SAN FRANCISCO, CA--(Marketwired - December 21, 2016) - Now surpassing the 50,000 member mark, Brain Health Registry (BHR) is the world's largest online longitudinal study of brain health and function. The free platform, led by researchers at University California, San Francisco (UCSF), seeks to enroll research participants more quickly and with less cost than traditional methods. BHR has referred more than 10,000 registrants into research studies.
"We're facing a nationwide crisis in brain health, supported by the aging of our world's population," said Dr. Michael Weiner, BHR Principal Investigator and Professor of Radiology and Biomedical Engineering, Medicine, Psychiatry and Neurology at the University of California San Francisco. "We need to find treatments and cures for brain disorders as quickly as possible. BHR is a great first step since it's convenient, free, painless and easily accessible online."
Two New Studies Hold Promise
BHR is now turning its attention to two national multi-site studies. The registry not only refers candidates for study enrollments, but it also provides researches with data collected online, which helps bring down study costs while gathering supplemental data.
One study, called IDEAS (Imaging Dementia - Evidence for Amyloid Scanning), evaluates how getting a PET scan for amyloid (a protein that builds up in the brains of people with Alzheimer's disease) affects the medical outcomes of more than 18,000 people with suspected mild cognitive impairment or Alzheimer's. A recent grant from the Alzheimer's Association encourages IDEAS participants and their caregivers to join BHR and provide information about their brain health. Combining BHR and IDEAS data from this large participant group will provide important new information about the value of amyloid PET scans. It may also uncover new and non-invasive ways to identify those at risk for disease.
BHR is now also partnering with the ADNI (Alzheimer's Disease Neuroimaging Initiative), a groundbreaking public-private partnership funded by the NIA (National Institute on Aging) that identifies biomarkers needed to detect the onset and track the progress of Alzheimer's disease. BHR will help recruit new participants to ADNI. In addition, all new and returning ADNI participants and their study partners can have their brain health tracked over time using BHR. The hope is that comparing online and in-clinic information in this study will lead to better and more efficient ways to monitor brain health in future studies.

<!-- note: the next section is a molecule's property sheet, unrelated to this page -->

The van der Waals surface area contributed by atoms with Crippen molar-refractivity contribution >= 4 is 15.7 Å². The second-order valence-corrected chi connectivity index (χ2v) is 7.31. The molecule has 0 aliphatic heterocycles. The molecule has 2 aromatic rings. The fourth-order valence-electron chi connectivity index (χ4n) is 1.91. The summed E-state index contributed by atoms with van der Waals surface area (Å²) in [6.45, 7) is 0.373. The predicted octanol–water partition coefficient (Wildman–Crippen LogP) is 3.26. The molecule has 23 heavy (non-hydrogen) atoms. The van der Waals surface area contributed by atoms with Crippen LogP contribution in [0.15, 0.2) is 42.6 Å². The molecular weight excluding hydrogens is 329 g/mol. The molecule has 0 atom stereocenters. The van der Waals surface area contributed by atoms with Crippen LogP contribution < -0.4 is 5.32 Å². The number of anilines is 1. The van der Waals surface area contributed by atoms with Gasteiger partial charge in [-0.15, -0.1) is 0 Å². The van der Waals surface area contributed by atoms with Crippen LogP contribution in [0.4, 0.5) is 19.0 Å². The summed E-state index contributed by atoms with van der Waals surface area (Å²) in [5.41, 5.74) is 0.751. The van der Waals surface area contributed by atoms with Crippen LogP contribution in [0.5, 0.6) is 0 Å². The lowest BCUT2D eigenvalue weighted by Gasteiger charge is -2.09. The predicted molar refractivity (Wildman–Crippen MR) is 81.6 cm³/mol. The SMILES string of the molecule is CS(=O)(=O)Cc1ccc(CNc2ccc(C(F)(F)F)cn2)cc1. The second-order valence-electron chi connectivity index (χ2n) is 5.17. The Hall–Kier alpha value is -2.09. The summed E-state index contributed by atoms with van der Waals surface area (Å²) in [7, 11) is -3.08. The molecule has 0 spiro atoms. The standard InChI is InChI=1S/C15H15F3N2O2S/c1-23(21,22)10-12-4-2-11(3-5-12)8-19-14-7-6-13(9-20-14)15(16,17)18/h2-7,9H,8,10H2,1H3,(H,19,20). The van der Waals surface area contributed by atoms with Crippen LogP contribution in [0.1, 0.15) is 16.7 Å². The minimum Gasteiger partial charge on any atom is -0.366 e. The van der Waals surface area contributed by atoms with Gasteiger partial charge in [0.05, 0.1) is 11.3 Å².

Brain diseases affect an entire community, not just a patient. BHR has recently added a caregiver questionnaire and is working on ways to collect more information from this at-risk population. Caregivers are more likely to experience health issues than non-caregivers. BHR is collaborating with other UCSF researchers to better understand the role of stress in aging and how the job of caregiver contributes to any decrease in overall health.
Additional Cognitive Programs
In another program, BHR is assessing data that suggests how online cognitive assessments can be used to improve the efficiency of participant recruitment in clinical trials. It is also looking at how reports of cognitive concern and Alzheimer's family history may be associated with cognitive performance across the age spectrum.
For more information on the Brain Health Registry, please visit www.brainhealthregistry.org.
About Brain Health Registry
Brain Health Registry (BHR) is a free, online platform designed to speed the path to effective treatments for Alzheimer's, Parkinson's, depression, PTSD, mild cognitive impairment and other brain disorders. BHR gathers data from volunteers who have registered and completed questionnaires and cognitive tests on the BHR website. BHR aims to reduce the cost of patient recruitment for clinical trials by building a large online pool of potential candidates. The registry is led by Dr. Michael Weiner, Professor of Radiology and Biomedical Engineering, Medicine, Psychiatry and Neurology at the University of California, San Francisco (UCSF), along with other UCSF researchers and leading scientific institutions. For more information, visit www.brainhealthregistry.org.
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